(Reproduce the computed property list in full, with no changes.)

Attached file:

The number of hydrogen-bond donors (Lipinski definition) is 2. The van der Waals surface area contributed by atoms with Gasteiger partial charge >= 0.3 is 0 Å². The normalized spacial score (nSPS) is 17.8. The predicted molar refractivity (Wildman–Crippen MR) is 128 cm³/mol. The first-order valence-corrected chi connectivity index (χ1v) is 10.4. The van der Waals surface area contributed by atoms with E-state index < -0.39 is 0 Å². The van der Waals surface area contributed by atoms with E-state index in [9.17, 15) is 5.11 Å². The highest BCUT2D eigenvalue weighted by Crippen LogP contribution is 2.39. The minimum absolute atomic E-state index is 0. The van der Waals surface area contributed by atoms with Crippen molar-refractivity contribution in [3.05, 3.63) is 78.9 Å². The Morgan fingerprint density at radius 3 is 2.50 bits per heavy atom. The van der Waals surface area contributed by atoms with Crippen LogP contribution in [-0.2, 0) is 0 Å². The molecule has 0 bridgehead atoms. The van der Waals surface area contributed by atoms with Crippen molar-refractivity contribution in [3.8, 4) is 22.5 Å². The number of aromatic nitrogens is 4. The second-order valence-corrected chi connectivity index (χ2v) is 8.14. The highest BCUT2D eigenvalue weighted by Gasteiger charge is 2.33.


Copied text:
The number of hydrogen-bond donors (Lipinski definition) is 2. The van der Waals surface area contributed by atoms with Gasteiger partial charge >= 0.3 is 0 Å². The normalized spacial score (nSPS) is 17.8. The predicted molar refractivity (Wildman–Crippen MR) is 128 cm³/mol. The first-order valence-corrected chi connectivity index (χ1v) is 10.4. The van der Waals surface area contributed by atoms with E-state index < -0.39 is 0 Å². The van der Waals surface area contributed by atoms with E-state index in [9.17, 15) is 5.11 Å². The highest BCUT2D eigenvalue weighted by Crippen LogP contribution is 2.39. The minimum absolute atomic E-state index is 0. The van der Waals surface area contributed by atoms with Crippen molar-refractivity contribution in [3.05, 3.63) is 78.9 Å². The Morgan fingerprint density at radius 3 is 2.50 bits per heavy atom. The van der Waals surface area contributed by atoms with Crippen LogP contribution in [-0.2, 0) is 0 Å². The molecule has 0 bridgehead atoms. The van der Waals surface area contributed by atoms with Crippen molar-refractivity contribution in [3.8, 4) is 22.5 Å². The number of aromatic nitrogens is 4. The second-order valence-corrected chi connectivity index (χ2v) is 8.14. The highest BCUT2D eigenvalue weighted by Gasteiger charge is 2.33.